Tax Tips for Landlords
Renting out a residential property can be a solid investment, but there are many tax rules that must be followed in order to claim income and expenses properly. Tracking and organizing your rental receipts is the first step in managing the tax side of your rental property, but there are a number of other important — and often-overlooked — tax tips for landlords.
You may not consider your rental income to be a regular business with an office, but it is. You have to record your income and expenses somewhere, and that is likely to be a desk or room in your home. If you use a room or other dedicated space in your home exclusively for your rental activities, you can claim a portion of your house expenses as a deduction against your rental revenues.
Your business portion can be based on either the office's square footage divided by the square footage of the entire house or by how many rooms it encompasses versus the total number of rooms in the house. Calculate it both ways and use the percentage that gives you the largest deduction.
Maintaining a rental property includes fixing the building up over time. Some of these costs are repairs, and some are improvements. The basic definition of a repair is anything that puts the property back into the same condition it was in originally.
For example, if you paint the walls, fix a broken window, or change the locks on the doors, you are simply restoring it the way it was in the beginning. An improvement, on the other hand, increases the value or the longevity of the property over what it had been originally. For example, if you build a room in the basement, put a new roof on the structure, install a solar electric array for the first time, or put in a new outdoor pool, the value of the property increases or it will last longer.
The reason it is important to differentiate between the two types of costs is that repairs and maintenance costs can be expensed in the year incurred, whereas improvements must be capitalized and the expense taken over a period of years through depreciation.
If you have to use your personal vehicle for rental activities — such as buying supplies, picking up rent checks, or showing the property to potential renters — the proportion of the vehicle usage related to business purposes is deductible against rental revenue.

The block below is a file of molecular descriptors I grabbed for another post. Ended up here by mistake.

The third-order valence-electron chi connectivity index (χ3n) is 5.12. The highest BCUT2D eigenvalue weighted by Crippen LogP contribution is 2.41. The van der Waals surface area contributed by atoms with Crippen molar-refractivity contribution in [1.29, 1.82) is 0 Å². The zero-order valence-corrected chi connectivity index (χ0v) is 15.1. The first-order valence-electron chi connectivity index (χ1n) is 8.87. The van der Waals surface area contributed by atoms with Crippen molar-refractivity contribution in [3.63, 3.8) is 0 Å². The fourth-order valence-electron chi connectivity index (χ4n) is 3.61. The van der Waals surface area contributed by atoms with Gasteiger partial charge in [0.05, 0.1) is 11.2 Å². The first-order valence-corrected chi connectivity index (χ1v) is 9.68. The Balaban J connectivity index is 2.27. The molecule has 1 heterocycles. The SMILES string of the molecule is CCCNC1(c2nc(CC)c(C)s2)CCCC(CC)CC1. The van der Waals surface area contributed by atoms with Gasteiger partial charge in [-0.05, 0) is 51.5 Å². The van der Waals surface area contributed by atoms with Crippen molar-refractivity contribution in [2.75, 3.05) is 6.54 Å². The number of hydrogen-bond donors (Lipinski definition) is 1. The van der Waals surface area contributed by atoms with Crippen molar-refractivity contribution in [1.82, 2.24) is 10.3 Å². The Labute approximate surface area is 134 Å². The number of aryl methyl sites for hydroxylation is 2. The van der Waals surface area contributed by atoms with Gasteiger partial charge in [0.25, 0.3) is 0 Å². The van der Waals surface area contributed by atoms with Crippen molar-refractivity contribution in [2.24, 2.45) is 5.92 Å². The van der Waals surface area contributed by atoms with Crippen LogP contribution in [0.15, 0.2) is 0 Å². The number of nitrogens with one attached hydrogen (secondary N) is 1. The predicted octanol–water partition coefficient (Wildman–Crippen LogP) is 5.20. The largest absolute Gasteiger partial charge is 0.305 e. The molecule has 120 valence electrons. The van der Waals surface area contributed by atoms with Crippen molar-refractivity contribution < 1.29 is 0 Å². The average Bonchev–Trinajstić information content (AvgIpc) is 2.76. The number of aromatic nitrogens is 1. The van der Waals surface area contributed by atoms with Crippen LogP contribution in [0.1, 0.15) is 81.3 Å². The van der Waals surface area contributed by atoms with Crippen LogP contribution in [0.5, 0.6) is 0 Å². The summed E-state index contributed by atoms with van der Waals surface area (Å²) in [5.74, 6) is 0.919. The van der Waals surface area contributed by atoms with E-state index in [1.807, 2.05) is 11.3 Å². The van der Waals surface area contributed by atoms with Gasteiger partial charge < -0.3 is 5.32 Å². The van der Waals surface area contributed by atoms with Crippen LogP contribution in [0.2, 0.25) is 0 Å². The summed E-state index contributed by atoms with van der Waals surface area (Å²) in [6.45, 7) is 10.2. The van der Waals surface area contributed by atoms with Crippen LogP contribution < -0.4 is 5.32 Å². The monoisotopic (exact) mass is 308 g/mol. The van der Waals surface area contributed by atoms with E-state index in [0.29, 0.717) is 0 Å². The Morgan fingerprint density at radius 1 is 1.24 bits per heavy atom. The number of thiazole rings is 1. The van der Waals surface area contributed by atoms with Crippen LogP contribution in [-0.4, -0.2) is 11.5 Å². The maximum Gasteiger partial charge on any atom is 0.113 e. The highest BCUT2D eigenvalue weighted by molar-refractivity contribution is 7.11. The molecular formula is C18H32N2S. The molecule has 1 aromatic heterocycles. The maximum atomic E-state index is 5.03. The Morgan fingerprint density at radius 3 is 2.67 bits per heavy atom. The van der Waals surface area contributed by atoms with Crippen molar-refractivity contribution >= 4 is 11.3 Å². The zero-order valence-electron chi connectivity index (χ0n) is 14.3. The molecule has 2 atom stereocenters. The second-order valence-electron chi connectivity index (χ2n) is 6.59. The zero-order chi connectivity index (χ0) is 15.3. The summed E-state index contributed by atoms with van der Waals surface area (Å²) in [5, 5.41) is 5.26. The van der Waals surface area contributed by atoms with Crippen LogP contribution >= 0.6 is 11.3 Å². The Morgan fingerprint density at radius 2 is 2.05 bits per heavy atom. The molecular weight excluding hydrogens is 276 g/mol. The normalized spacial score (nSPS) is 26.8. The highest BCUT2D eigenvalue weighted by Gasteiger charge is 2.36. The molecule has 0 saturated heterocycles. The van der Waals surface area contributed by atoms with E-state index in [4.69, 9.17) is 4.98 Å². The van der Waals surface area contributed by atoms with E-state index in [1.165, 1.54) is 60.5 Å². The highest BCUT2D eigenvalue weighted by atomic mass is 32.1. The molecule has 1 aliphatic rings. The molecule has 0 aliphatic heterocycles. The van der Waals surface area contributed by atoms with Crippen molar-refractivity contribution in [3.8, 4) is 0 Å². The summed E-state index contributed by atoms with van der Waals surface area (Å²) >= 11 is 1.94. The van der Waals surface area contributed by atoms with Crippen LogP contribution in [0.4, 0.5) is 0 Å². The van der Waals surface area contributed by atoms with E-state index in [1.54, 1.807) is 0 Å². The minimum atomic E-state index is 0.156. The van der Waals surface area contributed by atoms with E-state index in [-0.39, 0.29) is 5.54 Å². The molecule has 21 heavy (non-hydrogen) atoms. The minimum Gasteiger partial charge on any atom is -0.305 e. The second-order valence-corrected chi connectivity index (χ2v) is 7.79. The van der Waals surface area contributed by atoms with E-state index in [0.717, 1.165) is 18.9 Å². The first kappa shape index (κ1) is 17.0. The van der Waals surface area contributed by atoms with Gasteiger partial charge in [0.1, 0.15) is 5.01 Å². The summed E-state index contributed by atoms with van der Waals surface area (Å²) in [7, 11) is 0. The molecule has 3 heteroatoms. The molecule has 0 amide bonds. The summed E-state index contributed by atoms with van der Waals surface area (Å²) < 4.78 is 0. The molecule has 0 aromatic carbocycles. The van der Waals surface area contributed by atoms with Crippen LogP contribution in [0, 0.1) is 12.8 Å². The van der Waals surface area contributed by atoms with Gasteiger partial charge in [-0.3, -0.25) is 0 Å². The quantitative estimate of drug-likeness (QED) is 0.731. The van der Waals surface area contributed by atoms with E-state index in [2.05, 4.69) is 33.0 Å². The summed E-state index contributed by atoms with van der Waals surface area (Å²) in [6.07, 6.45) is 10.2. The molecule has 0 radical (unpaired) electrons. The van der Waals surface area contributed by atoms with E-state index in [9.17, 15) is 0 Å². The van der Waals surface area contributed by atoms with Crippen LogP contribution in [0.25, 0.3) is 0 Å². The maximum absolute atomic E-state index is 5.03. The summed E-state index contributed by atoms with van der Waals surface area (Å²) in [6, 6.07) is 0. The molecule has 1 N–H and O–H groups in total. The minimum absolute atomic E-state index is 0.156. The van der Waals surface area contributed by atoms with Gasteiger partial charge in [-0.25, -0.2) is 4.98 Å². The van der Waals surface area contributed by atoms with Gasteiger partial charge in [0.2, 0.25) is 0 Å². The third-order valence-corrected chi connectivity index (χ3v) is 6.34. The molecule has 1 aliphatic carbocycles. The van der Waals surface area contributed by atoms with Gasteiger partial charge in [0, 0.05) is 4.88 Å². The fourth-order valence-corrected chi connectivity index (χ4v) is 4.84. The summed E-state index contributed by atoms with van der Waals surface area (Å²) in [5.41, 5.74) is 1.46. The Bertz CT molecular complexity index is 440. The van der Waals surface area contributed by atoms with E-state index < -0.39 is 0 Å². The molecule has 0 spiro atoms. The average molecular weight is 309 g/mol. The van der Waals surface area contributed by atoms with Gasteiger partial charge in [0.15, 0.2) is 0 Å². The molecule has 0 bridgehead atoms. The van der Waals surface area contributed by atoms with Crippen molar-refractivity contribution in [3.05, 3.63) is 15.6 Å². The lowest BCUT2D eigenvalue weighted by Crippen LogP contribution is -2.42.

You can choose one of two methods to calculate your allowable deduction. The first requires that you track the percentage of your mileage you are using for business versus the total mileage of the vehicle. Apply this percentage to your total vehicle expenses for the year including gas, insurance, repairs and maintenance, and loan interest or lease cost. A more simplified method allows you to apply a per-mile rate to your total business miles for the year. These rates change once or twice a year and can be found on the IRS website (irs.gov).
The tax code allows you to expense the cost of purchasing your rental property building and improvements (but not the land) over a number of years, through depreciation. This can provide you with a hefty annual expense to lower your taxable rental income each year. However, if you sell the property for more than the depreciated value, you may have to add some or all of the depreciation you have taken over the years back into your taxable income. This is called "recaptured depreciation," or "recapture" for short. It can be a nasty and expensive surprise in the year you sell the house.
Plan ahead for recapture if your property is in an area with increasing property values.
You can deduct the cost of hiring a lawyer or an accountant to provide services related to your rental property. For example, if you have a lawyer draft your rental contracts, or engage an accountant to file your personal taxes that include your rental income, the rental-related portion of the expense is considered business-related, and you can deduct it against rental revenues.